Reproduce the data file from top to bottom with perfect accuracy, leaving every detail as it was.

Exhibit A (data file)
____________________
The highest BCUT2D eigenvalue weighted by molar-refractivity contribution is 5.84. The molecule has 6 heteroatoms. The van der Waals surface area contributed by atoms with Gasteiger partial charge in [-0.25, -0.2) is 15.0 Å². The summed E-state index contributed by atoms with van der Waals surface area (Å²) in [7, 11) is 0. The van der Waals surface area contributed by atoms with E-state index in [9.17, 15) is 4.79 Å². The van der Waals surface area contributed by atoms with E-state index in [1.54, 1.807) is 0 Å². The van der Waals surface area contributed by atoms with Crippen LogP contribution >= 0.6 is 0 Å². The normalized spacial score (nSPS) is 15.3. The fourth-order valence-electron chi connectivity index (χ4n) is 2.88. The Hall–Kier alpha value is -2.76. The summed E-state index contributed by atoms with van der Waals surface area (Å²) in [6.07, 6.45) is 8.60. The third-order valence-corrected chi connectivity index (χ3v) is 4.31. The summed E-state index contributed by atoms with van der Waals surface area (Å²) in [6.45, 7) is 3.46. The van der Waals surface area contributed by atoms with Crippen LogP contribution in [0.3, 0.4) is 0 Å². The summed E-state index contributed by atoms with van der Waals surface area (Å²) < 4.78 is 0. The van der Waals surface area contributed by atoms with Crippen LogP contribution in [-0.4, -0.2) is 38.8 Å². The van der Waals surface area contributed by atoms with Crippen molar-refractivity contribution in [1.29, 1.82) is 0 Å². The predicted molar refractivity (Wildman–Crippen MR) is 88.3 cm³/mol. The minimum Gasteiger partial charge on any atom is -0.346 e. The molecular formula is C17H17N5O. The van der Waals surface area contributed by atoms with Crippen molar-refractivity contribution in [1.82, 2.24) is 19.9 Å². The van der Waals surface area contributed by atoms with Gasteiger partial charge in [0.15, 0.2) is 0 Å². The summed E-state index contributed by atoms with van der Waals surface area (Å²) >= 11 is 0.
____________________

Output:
The highest BCUT2D eigenvalue weighted by molar-refractivity contribution is 5.84. The molecule has 6 heteroatoms. The van der Waals surface area contributed by atoms with Gasteiger partial charge in [-0.25, -0.2) is 15.0 Å². The summed E-state index contributed by atoms with van der Waals surface area (Å²) in [7, 11) is 0. The van der Waals surface area contributed by atoms with E-state index in [9.17, 15) is 4.79 Å². The van der Waals surface area contributed by atoms with E-state index in [1.54, 1.807) is 0 Å². The van der Waals surface area contributed by atoms with Crippen LogP contribution >= 0.6 is 0 Å². The normalized spacial score (nSPS) is 15.3. The fourth-order valence-electron chi connectivity index (χ4n) is 2.88. The Hall–Kier alpha value is -2.76. The summed E-state index contributed by atoms with van der Waals surface area (Å²) in [6.07, 6.45) is 8.60. The third-order valence-corrected chi connectivity index (χ3v) is 4.31. The summed E-state index contributed by atoms with van der Waals surface area (Å²) in [6.45, 7) is 3.46. The van der Waals surface area contributed by atoms with Crippen LogP contribution in [0.3, 0.4) is 0 Å². The summed E-state index contributed by atoms with van der Waals surface area (Å²) < 4.78 is 0. The van der Waals surface area contributed by atoms with Crippen LogP contribution in [-0.4, -0.2) is 38.8 Å². The van der Waals surface area contributed by atoms with Crippen molar-refractivity contribution in [1.29, 1.82) is 0 Å². The predicted molar refractivity (Wildman–Crippen MR) is 88.3 cm³/mol. The minimum Gasteiger partial charge on any atom is -0.346 e. The molecular formula is C17H17N5O. The van der Waals surface area contributed by atoms with Crippen molar-refractivity contribution in [1.82, 2.24) is 19.9 Å². The van der Waals surface area contributed by atoms with Gasteiger partial charge in [0.15, 0.2) is 0 Å². The summed E-state index contributed by atoms with van der Waals surface area (Å²) >= 11 is 0.